As I completed the research for Radical Vision, I wished I had more to write about Lorraine Hansberry’s relationship with Alice Childress. Two Black radical women playwrights of the mid-twentieth century that both wrote for Paul Robeson’s monthly newspaper, Freedom, and organized with the feminist civil rights group the Sojourners for Truth and Justice (STJ). During my fellowship at the Schomburg Center for Research in Black Culture, archivist Steven G. Fullwood and former assistant curator of the Manuscripts, Archives & Rare Books Division at the Schomburg offered a point of entry in my search to better understand the two women’s relationship. He shared that Alice Childress’s Papers contained a pageant that the women co-authored to celebrate Negro History Month in 1952. Staged on February 29 at the Golden Gate Ballroom in Harlem actors included Alice Childress, Sidney Poitier, Beulah Richardson, and Paul Robeson. Harry Belafonte also participated in the event as a singer. Childress and Hansberry’s pageant detailed Black life from ancient Africa to the present and the struggle for freedom during and following enslavement. In Radical Vision, I mention the pageant as a part of Hansberry’s larger contribution to Freedom. But thanks to the careful attention paid by Shane Vogel, Leticia Ridley, and Isaiah M. Wooden to my book in this AAIHS roundtable, I now realize there is more to say about how this event encapsulates Hansberry’s intellectual and political practices and investments.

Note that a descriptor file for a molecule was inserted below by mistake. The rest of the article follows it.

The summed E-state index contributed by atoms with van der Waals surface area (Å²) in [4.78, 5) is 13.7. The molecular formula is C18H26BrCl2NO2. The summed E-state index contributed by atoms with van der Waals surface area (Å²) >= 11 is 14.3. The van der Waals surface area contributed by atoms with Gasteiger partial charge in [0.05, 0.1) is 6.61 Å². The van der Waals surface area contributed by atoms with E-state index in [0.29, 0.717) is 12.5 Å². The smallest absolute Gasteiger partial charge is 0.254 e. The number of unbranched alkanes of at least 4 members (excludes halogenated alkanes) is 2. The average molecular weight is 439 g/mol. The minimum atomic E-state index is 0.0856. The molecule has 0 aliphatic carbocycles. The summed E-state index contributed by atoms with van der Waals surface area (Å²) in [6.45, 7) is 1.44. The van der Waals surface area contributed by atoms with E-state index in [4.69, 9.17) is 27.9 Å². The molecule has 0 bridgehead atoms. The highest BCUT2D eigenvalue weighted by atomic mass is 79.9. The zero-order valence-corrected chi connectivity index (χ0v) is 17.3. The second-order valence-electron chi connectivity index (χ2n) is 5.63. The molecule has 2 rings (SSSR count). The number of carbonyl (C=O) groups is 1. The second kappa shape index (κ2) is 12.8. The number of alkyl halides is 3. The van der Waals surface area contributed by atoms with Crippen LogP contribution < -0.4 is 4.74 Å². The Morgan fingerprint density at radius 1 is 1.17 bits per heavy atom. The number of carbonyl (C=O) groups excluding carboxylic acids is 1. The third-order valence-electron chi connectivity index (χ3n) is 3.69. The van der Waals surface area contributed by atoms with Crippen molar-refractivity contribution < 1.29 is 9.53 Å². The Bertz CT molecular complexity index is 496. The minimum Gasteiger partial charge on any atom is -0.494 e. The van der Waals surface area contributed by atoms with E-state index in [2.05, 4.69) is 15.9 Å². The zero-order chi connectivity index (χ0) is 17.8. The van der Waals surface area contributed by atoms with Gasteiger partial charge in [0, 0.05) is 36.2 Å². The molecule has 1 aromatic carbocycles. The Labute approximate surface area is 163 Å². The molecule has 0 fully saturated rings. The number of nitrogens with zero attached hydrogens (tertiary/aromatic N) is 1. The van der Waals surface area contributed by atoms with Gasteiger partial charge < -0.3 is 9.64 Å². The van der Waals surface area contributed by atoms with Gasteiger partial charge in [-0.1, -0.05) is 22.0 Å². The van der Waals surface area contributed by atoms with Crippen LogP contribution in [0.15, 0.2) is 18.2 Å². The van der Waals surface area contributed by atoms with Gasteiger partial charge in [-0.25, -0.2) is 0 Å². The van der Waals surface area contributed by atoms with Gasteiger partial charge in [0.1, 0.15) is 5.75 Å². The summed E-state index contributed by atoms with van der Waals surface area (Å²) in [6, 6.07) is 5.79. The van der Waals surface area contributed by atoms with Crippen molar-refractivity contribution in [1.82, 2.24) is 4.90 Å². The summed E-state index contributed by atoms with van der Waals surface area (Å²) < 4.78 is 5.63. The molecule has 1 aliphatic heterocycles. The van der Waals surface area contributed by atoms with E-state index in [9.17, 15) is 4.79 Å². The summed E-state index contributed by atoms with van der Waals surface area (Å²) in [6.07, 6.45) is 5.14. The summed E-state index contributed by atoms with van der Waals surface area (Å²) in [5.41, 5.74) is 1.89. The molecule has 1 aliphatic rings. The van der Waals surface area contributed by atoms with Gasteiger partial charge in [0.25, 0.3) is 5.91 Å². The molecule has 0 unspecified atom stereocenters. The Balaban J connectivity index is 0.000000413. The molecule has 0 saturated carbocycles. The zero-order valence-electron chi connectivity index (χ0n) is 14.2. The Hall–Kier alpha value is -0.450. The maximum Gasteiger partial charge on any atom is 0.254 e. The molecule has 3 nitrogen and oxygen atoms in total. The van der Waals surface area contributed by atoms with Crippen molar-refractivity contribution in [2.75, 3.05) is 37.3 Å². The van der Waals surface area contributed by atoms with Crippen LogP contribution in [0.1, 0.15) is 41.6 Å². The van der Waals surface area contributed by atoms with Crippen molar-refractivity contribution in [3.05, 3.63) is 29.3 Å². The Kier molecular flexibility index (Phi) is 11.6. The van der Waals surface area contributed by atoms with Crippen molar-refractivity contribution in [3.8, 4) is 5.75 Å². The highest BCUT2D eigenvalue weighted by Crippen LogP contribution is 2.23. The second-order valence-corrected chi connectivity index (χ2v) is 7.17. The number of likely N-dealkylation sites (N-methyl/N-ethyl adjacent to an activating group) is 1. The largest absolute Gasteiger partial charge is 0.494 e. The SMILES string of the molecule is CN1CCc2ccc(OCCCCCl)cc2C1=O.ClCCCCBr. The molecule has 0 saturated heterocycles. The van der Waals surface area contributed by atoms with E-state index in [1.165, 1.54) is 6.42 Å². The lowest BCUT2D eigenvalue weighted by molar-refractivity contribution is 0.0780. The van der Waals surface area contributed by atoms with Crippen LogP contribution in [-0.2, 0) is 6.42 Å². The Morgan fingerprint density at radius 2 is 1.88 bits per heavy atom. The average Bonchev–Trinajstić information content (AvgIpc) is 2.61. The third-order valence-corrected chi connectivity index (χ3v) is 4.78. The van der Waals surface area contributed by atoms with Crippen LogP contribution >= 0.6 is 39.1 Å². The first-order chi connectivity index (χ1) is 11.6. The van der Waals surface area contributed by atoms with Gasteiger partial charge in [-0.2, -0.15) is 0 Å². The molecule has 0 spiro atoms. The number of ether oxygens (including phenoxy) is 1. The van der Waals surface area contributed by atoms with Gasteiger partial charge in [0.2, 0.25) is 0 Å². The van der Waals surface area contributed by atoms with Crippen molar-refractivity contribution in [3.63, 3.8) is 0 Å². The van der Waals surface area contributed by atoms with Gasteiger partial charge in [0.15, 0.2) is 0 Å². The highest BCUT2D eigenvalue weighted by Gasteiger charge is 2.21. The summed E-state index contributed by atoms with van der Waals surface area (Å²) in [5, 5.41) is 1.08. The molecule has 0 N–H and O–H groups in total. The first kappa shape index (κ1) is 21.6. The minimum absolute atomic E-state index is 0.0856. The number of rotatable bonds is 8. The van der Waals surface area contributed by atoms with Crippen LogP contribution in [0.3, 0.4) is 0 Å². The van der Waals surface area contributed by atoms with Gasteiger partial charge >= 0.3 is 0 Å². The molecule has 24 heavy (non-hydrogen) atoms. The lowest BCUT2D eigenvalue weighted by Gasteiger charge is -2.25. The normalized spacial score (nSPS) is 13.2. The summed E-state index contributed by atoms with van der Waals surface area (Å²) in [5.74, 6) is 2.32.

As Vogel attentively details, Radical Vision is equally interested in Hansberry’s contribution to Black radicalism and her rendering of existentialism. Vogel’s response describes the specific ways Hansberry makes a unique contribution to Black thought, drawing from an international Black radicalism that she learned as a student and an activist. At the same time, she expanded mid-twentieth century renderings of existentialism circulating among writers, artists, and playwrights in particular. While Richard Wright is often placed in the African American literary tradition as a precursor to Hansberry and in philosophical thought as a Black writer that also engaged both traditions: Black radicalism and existentialism, Vogel’s response drew forth a connection I had not observed in Radical Vision of Childress as an intellectual precursor as well. While Vogel does not mention Childress, he notes the book’s “contribution to the feminist scholarship that is expanding how we understand the Black radical tradition and its aesthetics” and its attention to how “Hansberry took up, critiqued, revised, extended, expanded, and surpassed this European existential tradition, grounding her insurgent existentialism not in the individual but the collective.” Working alongside Childress with the STJ and subsequently drawing from their collective political action as an inspiration for art not only serves as an artistic model for Hansberry, it informs her philosophical development as well.